Thursday, January 24, 2008
Court: Muslim Inmate’s Suit to Obtain Kosher Meal Can Proceed
By STEVEN M. ELLIS, Staff Writer
A Muslim prison inmate’s suit alleging that the Arizona Department of Corrections violated his civil rights when it refused his request for kosher meals can proceed, the Ninth U.S. Circuit Court of Appeals ruled yesterday.
Ruling that U.S. District Judge Paul G. Rosenblatt of the District of Arizona incorrectly focused on whether consuming Halal meat was required as a central tenet of Amin Rahman Shakur’s faith—rather than on whether Shakur sincerely believed that a kosher meal was consistent with Islam—the court held unanimously that the department was not entitled summary judgment because it had failed to study the impact of accommodating the request or the availability of ready alternatives.
Shakur, an inmate of a correctional facility in Florence, Ariz., sued the department in 2001 alleging that its practice of providing only vegetarian meals to Muslims—while providing kosher meals to Jews—violated his rights under the Free Exercise, Establishment and Equal Protection clauses of the U.S. Constitution, and the Religious Land Use and Institutionalized Persons Act.
Muslims are instructed to eat meat only if it is Halal, or ritually slaughtered and prepared according to Islamic specifications. The department deemed the costs of providing Muslim inmates with Halal meat to be prohibitively expensive, so it provided the inmates with a “lacto-vegetarian” diet, which included milk and eggs and did not include non-Halal meat.
Shakur objected to the vegetarian diet, claiming that it burden his exercise of his religion because it irritated his hiatal hernia and gave him gas that interfered with the state of “purity and cleanliness” needed for Muslim prayer. He requested that he be provided with the kosher meat provided to Jewish inmates which, according to him, would be consistent with Islamic Halal requirements and would provide him with an alternative protein source that would not cause any disruptive health problems.
The department denied Shakur’s requests, advising him that a kosher diet was not a requirement of his religion and pointing out that “the Department allows Muslim inmates the opportunity to request a vegetarian diet should they choose so as to avoid eating meat that is not Halal.”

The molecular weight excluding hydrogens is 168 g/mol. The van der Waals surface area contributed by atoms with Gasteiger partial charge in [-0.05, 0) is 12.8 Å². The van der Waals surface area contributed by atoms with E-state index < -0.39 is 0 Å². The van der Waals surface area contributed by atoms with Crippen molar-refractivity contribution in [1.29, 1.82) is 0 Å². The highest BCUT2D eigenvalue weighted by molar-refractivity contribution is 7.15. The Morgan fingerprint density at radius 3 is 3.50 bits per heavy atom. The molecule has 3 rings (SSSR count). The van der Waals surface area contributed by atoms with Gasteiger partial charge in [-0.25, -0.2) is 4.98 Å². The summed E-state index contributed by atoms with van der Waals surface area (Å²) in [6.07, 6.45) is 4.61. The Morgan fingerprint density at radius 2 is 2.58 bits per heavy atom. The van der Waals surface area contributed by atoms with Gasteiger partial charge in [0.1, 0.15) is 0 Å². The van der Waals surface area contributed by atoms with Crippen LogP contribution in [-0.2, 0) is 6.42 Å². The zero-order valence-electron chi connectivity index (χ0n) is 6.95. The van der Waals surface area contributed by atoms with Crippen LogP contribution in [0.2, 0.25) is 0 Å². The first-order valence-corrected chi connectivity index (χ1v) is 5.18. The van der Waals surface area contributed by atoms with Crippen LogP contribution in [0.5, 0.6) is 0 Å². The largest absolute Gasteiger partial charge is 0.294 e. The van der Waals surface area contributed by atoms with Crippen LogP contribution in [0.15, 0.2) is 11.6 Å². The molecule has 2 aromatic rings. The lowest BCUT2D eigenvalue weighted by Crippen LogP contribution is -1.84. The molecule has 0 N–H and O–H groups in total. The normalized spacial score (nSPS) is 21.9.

Shakur filed a pro se civil rights complaint alleging that the denial violated his religious liberties, but Rosenblatt granted summary judgment in favor of the department on all of Shakur’s claims and dismissed the suit.
Sparse Factual Record
However, Judge Diarmuid F. O’Scannlain wrote for the Ninth Circuit that “the district court’s summary disposition of Shakur’s claims based on a sparse factual record warrants reversal,” and remanded the matter to the district court for further proceedings.
Examining Shakur’s free exercise claim, O’Scannlain disagreed with the district judge that Shakur needed to demonstrate that consuming Halal meat was required as a central tenet of his faith in order to show a substantial burden on his religious exercise, and said that any conclusion that the department’s actions were rationally related to legitimate interests of avoiding additional costs and administrative burden was premature where the department had not even studied the impact of accommodating Shakur’s request.
O’Scannlain also said that Rosenblatt’s conclusions that the department had not substantially burdened Shakur’s religious exercise under the RLUIPA and that its dietary regulations furthered a compelling state interest in the least restrictive manner were error where the burden that Shakur’s health problems placed on his religious exercise was disputed and the record relied lacked any competent evidence as to the additional cost or administrative burden of providing Halal or kosher meals to Muslim prisoners.
Turning to Shakur’s equal protection claim, O’Scannlain wrote that Rosenblatt had erred in focusing on Shakur’s status as a prisoner, rather than as a Muslim, and that summary judgment in favor of the department was again inappropriate because the record was not sufficiently developed as to cost justifications.
“[O]nly a careful analysis of a fully developed record can justify the burdening of an inmate’s religious rights,” he said.
O’Scannlain did not address Shakur’s claim that providing kosher meat meals to Jewish prisoners while denying Halal meat meals to Muslim inmates violated the Establishment Clause, ruling instead that Shakur waived the claim where he failed to raise the issue in opposition to the department’s motion for summary judgment.
Judges Michael Daly Hawkins and Kim McLane Wardlaw joined O’Scannlain in his opinion.
A spokesperson for Arizona Attorney General Terry Goddard indicated that the office was reviewing the opinion and had not comment at this time.
Representatives of the Stanford Constitutional Law Center, which represented Shakur in his appeal, could not be reached for comment.
The case is Shakur v. Schriro, No. 05-16705.
Copyright 2008, Metropolitan News Company